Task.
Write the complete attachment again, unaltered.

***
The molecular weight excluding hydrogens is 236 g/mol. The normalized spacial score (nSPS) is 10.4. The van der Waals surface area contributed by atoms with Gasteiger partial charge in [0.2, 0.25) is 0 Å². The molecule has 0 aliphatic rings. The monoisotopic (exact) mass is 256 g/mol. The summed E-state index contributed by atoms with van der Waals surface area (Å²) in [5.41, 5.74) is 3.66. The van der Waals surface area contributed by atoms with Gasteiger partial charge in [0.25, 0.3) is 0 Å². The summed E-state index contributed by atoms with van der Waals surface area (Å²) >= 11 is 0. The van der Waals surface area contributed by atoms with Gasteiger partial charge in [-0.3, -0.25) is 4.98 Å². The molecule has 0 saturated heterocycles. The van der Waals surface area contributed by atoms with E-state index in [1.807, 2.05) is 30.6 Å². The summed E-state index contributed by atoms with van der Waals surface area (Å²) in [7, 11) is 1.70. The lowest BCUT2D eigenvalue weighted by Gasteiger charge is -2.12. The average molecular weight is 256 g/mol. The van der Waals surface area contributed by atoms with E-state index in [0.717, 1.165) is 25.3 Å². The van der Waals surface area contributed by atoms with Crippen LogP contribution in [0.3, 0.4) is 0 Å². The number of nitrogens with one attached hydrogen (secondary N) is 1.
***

The molecular weight excluding hydrogens is 236 g/mol. The normalized spacial score (nSPS) is 10.4. The van der Waals surface area contributed by atoms with Gasteiger partial charge in [0.2, 0.25) is 0 Å². The molecule has 0 aliphatic rings. The monoisotopic (exact) mass is 256 g/mol. The summed E-state index contributed by atoms with van der Waals surface area (Å²) in [5.41, 5.74) is 3.66. The van der Waals surface area contributed by atoms with Gasteiger partial charge in [0.25, 0.3) is 0 Å². The summed E-state index contributed by atoms with van der Waals surface area (Å²) >= 11 is 0. The van der Waals surface area contributed by atoms with Gasteiger partial charge in [-0.3, -0.25) is 4.98 Å². The molecule has 0 saturated heterocycles. The van der Waals surface area contributed by atoms with E-state index in [1.807, 2.05) is 30.6 Å². The summed E-state index contributed by atoms with van der Waals surface area (Å²) in [7, 11) is 1.70. The lowest BCUT2D eigenvalue weighted by Gasteiger charge is -2.12. The average molecular weight is 256 g/mol. The van der Waals surface area contributed by atoms with E-state index in [0.717, 1.165) is 25.3 Å². The van der Waals surface area contributed by atoms with Crippen LogP contribution in [0.3, 0.4) is 0 Å². The number of nitrogens with one attached hydrogen (secondary N) is 1.